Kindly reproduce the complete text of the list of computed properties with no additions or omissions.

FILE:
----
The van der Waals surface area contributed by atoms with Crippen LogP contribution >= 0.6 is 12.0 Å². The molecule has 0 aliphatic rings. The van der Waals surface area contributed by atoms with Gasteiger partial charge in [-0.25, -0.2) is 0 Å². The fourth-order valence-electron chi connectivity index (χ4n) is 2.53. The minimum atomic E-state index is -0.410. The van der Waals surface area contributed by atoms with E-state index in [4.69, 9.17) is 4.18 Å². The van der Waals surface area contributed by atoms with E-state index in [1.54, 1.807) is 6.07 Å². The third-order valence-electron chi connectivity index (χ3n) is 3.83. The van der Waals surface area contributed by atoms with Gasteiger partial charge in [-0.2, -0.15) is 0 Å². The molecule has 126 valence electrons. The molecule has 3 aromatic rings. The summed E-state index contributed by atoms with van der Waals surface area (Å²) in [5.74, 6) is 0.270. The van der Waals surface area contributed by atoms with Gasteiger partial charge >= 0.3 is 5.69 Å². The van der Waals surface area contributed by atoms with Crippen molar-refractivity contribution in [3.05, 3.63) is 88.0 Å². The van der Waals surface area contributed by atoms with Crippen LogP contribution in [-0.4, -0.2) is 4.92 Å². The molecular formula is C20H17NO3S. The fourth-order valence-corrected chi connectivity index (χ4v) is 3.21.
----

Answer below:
The van der Waals surface area contributed by atoms with Crippen LogP contribution >= 0.6 is 12.0 Å². The molecule has 0 aliphatic rings. The van der Waals surface area contributed by atoms with Gasteiger partial charge in [-0.25, -0.2) is 0 Å². The fourth-order valence-electron chi connectivity index (χ4n) is 2.53. The minimum atomic E-state index is -0.410. The van der Waals surface area contributed by atoms with E-state index in [4.69, 9.17) is 4.18 Å². The van der Waals surface area contributed by atoms with E-state index in [1.54, 1.807) is 6.07 Å². The third-order valence-electron chi connectivity index (χ3n) is 3.83. The van der Waals surface area contributed by atoms with Gasteiger partial charge in [-0.2, -0.15) is 0 Å². The molecule has 126 valence electrons. The molecule has 3 aromatic rings. The summed E-state index contributed by atoms with van der Waals surface area (Å²) in [5.74, 6) is 0.270. The van der Waals surface area contributed by atoms with Gasteiger partial charge >= 0.3 is 5.69 Å². The van der Waals surface area contributed by atoms with Crippen molar-refractivity contribution in [3.05, 3.63) is 88.0 Å². The van der Waals surface area contributed by atoms with Crippen LogP contribution in [-0.4, -0.2) is 4.92 Å². The molecular formula is C20H17NO3S. The fourth-order valence-corrected chi connectivity index (χ4v) is 3.21.